Check out Greg Kumparak’s full review over here. If you’re pressed for time and need to get your trick-or-treat on, here are his final thoughts.
What do I think of the Droid? It is incredible. It is, hands down, the nicest Android handset on the market. A very significant chunk of this is not so much the Droid’s doing as it is Android 2.0’s, but the hardware is also leaps and bounds better than anything we’ve seen so far.
Would I recommend it over the iPhone? Two thousand plus words later, you might be a bit sad to read: Nope. But I wouldn’t recommend the iPhone over the Droid, either – and that’s the Droid’s real win here. This is the very first phone in over two years that I would consider carrying for day-to-day use instead of my iPhone, but that doesn’t mean I would recommend it whole heartedly to everyone.
Each phone platform has such tremendous merits. Androids got better navigation; the iPhone has a better browser. Androids got unbeatable expandability and flexibility; the iPhone OS is mind-numbingly easy to use and the rate of growth and drive behind the App Store is simply explosive.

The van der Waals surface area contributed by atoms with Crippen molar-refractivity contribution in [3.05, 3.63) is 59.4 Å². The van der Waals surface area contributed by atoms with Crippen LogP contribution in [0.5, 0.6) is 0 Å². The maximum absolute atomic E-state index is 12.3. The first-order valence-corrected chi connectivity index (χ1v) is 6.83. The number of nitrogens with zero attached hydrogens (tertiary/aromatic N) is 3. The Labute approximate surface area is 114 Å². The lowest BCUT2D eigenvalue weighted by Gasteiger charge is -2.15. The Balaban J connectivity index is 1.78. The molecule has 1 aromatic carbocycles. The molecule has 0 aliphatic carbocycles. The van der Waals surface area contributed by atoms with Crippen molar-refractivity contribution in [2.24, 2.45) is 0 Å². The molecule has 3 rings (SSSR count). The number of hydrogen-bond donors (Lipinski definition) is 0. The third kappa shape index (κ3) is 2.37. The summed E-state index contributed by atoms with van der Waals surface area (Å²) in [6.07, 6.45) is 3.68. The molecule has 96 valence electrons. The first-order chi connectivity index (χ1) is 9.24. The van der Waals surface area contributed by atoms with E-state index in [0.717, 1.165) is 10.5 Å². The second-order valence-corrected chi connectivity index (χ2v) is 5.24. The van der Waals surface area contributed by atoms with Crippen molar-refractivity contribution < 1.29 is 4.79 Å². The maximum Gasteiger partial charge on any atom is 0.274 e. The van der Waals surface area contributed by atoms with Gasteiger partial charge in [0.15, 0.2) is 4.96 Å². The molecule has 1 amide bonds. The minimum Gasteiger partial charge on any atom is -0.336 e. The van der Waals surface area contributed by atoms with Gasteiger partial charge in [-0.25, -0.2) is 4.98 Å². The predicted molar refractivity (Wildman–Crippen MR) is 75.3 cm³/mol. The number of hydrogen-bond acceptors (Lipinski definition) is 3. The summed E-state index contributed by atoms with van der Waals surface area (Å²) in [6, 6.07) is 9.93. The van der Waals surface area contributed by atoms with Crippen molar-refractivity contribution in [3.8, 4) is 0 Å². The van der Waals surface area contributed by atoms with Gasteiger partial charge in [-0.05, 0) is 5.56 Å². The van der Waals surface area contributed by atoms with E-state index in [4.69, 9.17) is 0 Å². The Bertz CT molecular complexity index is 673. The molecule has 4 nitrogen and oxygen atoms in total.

With Android 2.0, we’ve come to a very difficult crossroad. No longer can we recommend one handset over the other simply by its feature set. At this point, it’s all about the person who will be carrying it. For you, dearest TechCrunch Network reader: Yes, I’d probably recommend the Droid over an iPhone. Would I recommend it for your mother, father, or little sister? Nope. If you want a phone that just works and does damned near everything you could want and don’t mind Apple’s closed garden: by all means, get the iPhone. If you can handle a bit of complexity for the sake of flexibility and don’t mind having to tinker a bit: by all means, get the Droid. At this point, I honestly feel that either choice would make any sane person incredibly happy.